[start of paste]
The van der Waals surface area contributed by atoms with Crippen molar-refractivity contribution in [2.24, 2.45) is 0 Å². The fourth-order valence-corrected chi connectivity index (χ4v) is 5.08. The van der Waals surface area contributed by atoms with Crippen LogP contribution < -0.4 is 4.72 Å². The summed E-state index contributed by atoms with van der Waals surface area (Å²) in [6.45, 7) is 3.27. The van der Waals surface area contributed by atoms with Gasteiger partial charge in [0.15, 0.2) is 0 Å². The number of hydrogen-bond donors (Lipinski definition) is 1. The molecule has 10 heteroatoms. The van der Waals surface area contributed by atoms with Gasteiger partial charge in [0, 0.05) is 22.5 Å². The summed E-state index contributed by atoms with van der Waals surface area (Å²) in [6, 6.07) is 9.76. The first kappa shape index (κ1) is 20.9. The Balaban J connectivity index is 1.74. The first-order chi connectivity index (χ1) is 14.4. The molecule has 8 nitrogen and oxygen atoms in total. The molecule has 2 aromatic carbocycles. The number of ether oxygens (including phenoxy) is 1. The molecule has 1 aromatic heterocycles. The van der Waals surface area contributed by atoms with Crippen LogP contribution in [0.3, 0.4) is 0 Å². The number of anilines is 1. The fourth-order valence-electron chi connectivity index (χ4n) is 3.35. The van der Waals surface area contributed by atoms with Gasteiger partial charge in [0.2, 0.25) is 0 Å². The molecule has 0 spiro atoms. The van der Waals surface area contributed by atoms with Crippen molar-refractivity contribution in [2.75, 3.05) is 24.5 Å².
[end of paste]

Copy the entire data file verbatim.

The van der Waals surface area contributed by atoms with Crippen molar-refractivity contribution in [2.24, 2.45) is 0 Å². The fourth-order valence-corrected chi connectivity index (χ4v) is 5.08. The van der Waals surface area contributed by atoms with Crippen LogP contribution < -0.4 is 4.72 Å². The summed E-state index contributed by atoms with van der Waals surface area (Å²) in [6.45, 7) is 3.27. The van der Waals surface area contributed by atoms with Gasteiger partial charge in [0.15, 0.2) is 0 Å². The number of hydrogen-bond donors (Lipinski definition) is 1. The molecule has 10 heteroatoms. The van der Waals surface area contributed by atoms with Gasteiger partial charge in [0, 0.05) is 22.5 Å². The summed E-state index contributed by atoms with van der Waals surface area (Å²) in [6, 6.07) is 9.76. The first kappa shape index (κ1) is 20.9. The Balaban J connectivity index is 1.74. The first-order chi connectivity index (χ1) is 14.4. The molecule has 8 nitrogen and oxygen atoms in total. The molecule has 2 aromatic carbocycles. The number of ether oxygens (including phenoxy) is 1. The molecule has 1 aromatic heterocycles. The van der Waals surface area contributed by atoms with Crippen LogP contribution in [0.3, 0.4) is 0 Å². The number of anilines is 1. The fourth-order valence-electron chi connectivity index (χ4n) is 3.35. The van der Waals surface area contributed by atoms with Gasteiger partial charge in [0.2, 0.25) is 0 Å². The molecule has 0 spiro atoms. The van der Waals surface area contributed by atoms with Crippen molar-refractivity contribution in [2.75, 3.05) is 24.5 Å².